This division between the haves and have nots we referred to earlier is not limited to stock market sectors.   It’s also very evident in the rest of the economy where we have seen some improvements in economic conditions in the technology sector and online services but when we look at the overall job picture, it continues to be horrific.

It’s becoming clear now that what policy makers hoped would be a V-shaped recovery has transitioned into a fitful period of starts and stops.  Tentative steps toward reopening the North American and European economies have run up against regionalized outbreaks of COVID-19, leading governments in some European countries and U.S. states to impose renewed lockdown measures. Where businesses have reopened, continuing fear of the coronavirus has kept many customers away from restaurants and shops, while major swaths of the economy continue to operate far below pre-pandemic capacity levels.  After an uptick in June, U.S. hotel and airline reservations are falling again, plunging the travel and hospitality sector into an even deeper crisis. The charts below show how the recovery in key sectors has stumbled and how deceptive this data can be made to appear.  While many pundits cheered in early June that a recovery was gaining momentum with restaurant bookings and air travel each up over 100% from the March-April levels, but the reality is that those data points still remain 60% and 80%, respectively, below year-ago levels.  Adding to the woes, they have also appeared to stall out as these low levels.   We are still a very long way away from anything resembling a ‘robust recovery!’ Consumer slowdown in the U.S.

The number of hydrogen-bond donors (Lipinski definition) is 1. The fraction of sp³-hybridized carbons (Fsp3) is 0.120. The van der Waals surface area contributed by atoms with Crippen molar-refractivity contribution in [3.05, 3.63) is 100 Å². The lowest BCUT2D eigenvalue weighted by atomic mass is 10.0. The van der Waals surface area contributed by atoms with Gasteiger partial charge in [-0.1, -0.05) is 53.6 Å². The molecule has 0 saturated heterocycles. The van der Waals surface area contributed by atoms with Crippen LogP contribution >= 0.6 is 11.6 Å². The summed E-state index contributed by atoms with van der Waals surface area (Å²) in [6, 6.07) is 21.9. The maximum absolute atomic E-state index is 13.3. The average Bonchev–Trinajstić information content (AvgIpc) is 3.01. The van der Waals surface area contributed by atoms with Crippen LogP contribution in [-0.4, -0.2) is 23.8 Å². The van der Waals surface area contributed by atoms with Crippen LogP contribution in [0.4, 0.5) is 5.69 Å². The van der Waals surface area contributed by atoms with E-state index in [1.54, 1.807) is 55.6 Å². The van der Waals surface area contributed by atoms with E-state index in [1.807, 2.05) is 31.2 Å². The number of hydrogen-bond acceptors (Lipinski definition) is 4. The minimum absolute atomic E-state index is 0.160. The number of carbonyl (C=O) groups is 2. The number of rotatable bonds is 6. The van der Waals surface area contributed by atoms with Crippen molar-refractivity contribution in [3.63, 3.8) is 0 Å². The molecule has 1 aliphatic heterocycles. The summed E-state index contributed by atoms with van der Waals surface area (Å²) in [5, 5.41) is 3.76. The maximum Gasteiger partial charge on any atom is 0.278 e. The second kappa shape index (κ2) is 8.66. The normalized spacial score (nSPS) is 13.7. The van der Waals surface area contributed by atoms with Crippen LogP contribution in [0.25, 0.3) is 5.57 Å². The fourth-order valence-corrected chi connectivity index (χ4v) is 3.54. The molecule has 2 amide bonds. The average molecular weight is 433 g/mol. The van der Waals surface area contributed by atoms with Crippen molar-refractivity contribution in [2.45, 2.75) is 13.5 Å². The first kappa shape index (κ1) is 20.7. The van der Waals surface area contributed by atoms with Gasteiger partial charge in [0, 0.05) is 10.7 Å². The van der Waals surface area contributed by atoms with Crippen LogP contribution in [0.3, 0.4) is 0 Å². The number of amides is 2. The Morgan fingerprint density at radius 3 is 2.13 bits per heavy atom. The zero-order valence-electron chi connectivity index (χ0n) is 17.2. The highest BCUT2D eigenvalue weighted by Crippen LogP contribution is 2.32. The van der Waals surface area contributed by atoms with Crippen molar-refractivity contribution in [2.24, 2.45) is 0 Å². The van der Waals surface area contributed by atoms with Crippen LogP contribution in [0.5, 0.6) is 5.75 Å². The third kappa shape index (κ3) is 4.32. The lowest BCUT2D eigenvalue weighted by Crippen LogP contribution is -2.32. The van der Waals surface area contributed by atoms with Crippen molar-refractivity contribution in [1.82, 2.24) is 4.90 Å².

The story in Canada is pretty much the same economically in the U.S. despite our much better record in battling the virus.  The Canada-U.S. border has been closed to non-essential travel for four months.  Real monthly GDP rose 4.5% in May, offsetting 20% of the decline in March and April combined, as provinces began to reopen.  In level terms, real monthly GDP remains extraordinarily depressed, 15% down from the peak and close to the levels seen in early 2012.  While we expect another strong rise in June, we will likely see much slower. but positive, growth rates after that as later phases of the re-openings kick in.  Financial markets here will also need to see some signal from Ottawa that it has a plan for reducing the federal debt, which is set to hit $1-trillion this year, or nearly 50% of gross domestic product.  Combined with rising provincial debt levels, it would not be surprising to see Canada’s total net debt-to-GDP ratio surpass 100%, within the next couple of years, something not seen in the past eighty years.   While we see lots of economic and financial market risks ahead and have tried to point many of them out, we also recognize that central banks will remains supportive of financial markets and that we have probably already passed the worse part of the economic damage from this crisis.  Those facts alone give us some comfort in maintaining an exposure to stocks, preferred shares and corporate bonds.  But we also do not see this as a time to be taking extraordinary risks on the growth outlook or stock market valuations and have positioned our managed funds accordingly.

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